One leg squats – practice these to help stabilise the core and strengthen the glutes ie the bum. The stronger the glutes, the less pressure on the rest of the leg.

Core stability – engage the core, like in Pilates, to keep the hips in check. It also prevents you overextending other areas.

After doing these drills with Sarah we then started with Liz. While I may have been more energetic and faster with Liz I feel that doing the drills first set me up to practice what I had just learned.

Liz’s tips

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5-10k runners – you should be able to say 3-4 words while running and be on the verge of discomfort.

Half marathon – marathon runners – you should be able to have a conversation and be a little more comfortable than experiencing discomfort.

Train to threshold – you should feel you can maintain that pace for the duration of your event or run. You must be careful to not start off too fast then hit a wall and slow down dramatically.

While this sounds fairly obvious I actually had no idea really what my threshold was. I know I run (pushing 35kg in the form of a double pram) at approximately 8km/hr or 5miles/hr but what could I run at without a pram in order to maintain a specified distance… We did laps of the 400m track, timed by Liz, to work out our threshold speed for a half marathon or a marathon. I’m a sprinter at heart so off I went and got a time of 1.45min for 400m which out me at a speed of 8min per mile or in my language 7.5 miles per hour. Optimistic… There wasn’t a chance I could have maintained that for very long so I did the next ones slower averaging 2.05, more like 6.6 miles per hour. Now I have proof that I can run faster. I have some times no work towards should I choose to do a race.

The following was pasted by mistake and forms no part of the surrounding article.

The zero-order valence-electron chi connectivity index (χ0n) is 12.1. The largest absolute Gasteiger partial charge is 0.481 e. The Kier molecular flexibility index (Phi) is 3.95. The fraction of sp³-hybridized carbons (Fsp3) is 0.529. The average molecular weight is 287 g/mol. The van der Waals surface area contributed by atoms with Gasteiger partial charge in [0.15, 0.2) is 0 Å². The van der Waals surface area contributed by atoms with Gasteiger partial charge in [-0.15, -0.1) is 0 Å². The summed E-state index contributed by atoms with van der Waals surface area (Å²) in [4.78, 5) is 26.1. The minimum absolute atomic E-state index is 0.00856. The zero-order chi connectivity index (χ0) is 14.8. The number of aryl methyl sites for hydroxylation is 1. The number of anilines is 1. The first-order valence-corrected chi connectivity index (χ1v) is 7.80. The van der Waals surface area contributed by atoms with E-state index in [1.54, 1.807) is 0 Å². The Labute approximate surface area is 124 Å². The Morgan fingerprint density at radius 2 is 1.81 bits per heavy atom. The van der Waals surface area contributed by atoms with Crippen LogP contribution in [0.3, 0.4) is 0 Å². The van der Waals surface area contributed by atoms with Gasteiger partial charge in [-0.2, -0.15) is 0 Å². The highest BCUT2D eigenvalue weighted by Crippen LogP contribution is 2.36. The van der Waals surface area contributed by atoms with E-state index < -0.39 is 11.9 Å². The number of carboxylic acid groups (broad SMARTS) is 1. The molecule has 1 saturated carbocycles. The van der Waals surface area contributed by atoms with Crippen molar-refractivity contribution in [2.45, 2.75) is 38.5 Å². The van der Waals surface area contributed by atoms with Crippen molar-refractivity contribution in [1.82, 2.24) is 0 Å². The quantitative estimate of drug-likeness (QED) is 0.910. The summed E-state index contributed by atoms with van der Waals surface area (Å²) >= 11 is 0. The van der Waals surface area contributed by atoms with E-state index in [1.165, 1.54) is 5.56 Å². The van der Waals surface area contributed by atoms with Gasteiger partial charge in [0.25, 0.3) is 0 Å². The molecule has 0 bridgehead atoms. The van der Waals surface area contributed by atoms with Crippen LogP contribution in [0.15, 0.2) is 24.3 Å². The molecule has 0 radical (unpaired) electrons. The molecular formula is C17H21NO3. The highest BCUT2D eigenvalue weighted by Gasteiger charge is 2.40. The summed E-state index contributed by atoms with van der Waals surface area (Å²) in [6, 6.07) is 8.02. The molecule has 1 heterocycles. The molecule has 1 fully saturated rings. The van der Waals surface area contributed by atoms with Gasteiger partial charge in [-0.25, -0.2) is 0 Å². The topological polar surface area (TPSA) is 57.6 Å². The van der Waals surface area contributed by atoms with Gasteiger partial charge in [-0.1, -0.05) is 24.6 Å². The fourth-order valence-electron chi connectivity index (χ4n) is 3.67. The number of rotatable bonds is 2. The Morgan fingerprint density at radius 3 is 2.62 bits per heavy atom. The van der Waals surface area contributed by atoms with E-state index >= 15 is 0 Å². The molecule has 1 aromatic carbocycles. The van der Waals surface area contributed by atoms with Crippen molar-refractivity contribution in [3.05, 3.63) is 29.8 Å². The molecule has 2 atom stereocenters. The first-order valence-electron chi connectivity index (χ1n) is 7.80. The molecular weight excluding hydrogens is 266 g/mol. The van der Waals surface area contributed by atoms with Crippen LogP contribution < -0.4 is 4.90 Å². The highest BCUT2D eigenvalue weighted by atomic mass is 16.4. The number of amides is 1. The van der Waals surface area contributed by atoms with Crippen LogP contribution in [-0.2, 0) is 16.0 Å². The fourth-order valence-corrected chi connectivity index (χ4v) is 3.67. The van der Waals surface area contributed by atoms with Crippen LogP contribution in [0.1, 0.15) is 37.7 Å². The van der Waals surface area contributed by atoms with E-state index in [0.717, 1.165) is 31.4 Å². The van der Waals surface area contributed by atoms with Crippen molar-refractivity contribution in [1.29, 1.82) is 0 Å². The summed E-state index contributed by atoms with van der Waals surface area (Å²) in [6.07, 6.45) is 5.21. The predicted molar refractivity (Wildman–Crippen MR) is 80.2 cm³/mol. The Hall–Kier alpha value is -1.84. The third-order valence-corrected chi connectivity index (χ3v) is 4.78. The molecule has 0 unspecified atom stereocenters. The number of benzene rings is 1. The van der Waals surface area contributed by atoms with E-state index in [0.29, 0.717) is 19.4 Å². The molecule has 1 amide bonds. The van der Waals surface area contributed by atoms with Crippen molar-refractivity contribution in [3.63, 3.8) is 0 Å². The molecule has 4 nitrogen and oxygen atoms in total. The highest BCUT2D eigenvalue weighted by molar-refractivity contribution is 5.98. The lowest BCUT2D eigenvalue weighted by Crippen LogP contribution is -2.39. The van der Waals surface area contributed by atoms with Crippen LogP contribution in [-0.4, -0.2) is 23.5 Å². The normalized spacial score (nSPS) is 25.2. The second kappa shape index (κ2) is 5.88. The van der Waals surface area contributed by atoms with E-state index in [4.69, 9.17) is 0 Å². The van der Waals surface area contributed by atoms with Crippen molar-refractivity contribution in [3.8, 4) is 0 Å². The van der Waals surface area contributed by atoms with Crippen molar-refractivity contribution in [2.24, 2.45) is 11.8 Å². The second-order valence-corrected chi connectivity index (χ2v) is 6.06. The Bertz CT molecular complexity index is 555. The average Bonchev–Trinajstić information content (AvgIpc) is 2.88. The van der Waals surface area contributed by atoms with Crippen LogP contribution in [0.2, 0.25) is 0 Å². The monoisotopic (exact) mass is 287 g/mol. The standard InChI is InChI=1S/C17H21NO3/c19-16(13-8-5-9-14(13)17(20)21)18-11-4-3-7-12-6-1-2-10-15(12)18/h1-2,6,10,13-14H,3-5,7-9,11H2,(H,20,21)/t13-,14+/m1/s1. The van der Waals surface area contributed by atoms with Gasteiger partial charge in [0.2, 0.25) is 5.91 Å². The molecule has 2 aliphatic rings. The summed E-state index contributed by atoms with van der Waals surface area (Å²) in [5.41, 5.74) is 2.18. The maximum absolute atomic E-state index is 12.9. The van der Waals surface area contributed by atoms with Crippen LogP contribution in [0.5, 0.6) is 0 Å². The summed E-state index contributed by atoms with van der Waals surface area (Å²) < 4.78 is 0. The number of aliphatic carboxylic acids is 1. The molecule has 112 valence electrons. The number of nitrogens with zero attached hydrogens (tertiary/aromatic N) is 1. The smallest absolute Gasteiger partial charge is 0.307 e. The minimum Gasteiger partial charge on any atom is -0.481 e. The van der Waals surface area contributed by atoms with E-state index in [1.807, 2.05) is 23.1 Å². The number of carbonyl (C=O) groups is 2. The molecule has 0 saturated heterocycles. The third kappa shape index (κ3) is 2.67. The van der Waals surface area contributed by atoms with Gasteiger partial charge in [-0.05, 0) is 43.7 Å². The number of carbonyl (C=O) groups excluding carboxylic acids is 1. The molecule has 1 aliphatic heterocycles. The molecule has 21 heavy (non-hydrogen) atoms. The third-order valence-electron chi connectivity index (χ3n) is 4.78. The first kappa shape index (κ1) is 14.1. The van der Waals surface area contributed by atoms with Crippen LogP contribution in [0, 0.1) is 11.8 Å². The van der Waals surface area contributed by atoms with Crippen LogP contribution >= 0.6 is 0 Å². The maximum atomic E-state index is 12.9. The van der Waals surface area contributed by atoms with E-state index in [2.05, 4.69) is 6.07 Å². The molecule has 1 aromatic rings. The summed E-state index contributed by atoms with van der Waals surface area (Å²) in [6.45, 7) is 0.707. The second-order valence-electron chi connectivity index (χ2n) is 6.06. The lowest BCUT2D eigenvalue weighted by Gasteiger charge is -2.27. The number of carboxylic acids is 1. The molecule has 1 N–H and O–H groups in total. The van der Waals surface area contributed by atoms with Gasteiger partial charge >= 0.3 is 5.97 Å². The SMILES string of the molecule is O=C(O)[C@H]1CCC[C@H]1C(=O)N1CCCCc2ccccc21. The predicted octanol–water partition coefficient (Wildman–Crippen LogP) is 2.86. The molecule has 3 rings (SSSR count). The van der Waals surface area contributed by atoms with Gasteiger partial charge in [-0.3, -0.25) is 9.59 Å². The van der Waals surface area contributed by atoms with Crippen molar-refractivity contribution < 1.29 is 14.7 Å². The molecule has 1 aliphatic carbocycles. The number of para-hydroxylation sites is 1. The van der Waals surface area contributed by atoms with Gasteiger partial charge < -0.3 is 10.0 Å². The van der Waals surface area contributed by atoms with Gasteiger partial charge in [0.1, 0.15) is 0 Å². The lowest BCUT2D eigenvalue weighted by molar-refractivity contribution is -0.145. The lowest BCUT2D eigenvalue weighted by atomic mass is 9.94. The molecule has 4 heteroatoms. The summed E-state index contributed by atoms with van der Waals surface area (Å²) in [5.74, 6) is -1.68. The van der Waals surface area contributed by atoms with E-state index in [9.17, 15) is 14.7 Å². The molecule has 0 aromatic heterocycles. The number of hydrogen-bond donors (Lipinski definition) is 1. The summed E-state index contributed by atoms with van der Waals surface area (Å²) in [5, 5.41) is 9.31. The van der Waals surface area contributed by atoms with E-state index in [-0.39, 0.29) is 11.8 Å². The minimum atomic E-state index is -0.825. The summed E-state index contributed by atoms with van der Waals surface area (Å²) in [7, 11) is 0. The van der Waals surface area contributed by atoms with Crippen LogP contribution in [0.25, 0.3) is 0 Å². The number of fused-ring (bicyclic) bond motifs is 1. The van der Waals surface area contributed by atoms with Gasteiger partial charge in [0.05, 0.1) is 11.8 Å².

Interval training – this is imperative for running. As I’ve experienced it’s so easy to just plod along without actually increasing your fitness or speed. We did 2 minute intervals at threshold pace (the pace you could maintain for the race distance you would like to achieve) then immediately completed 2 minutes fast/sprinting for 4 laps each. Ouch!

Elle took us through some nice stretches to finish off the session.

I have to tell you I was sore afterwards. It was worth it though and so helpful. All of the experts were approachable and lovely people. Spatone gave us some samples as a bonus and my friend I then went to a lovely 5* hotel for some restorative refreshments (I recommend the green tea and water as nutritionally beneficial but the prosecco not so much!) and tapas.

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Emma

To win Spatone supplements go to this link to enter a competition

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Author: EmmaNutrition

Emma Wight-Boycott MSc mBANT is a natural health expert with a passion for simplifying the science. Emma works with post natal mums, weekend runners and those with digestive issues to find the source of their health issues and rediscover their health mojo.

One thought on “Running coaching with Olympian athlete Liz Yelling

  1. What an amazing experience! How did you find out about it? Thanks for the tips. I’m going to try and monitor my “headlights” on my next run =p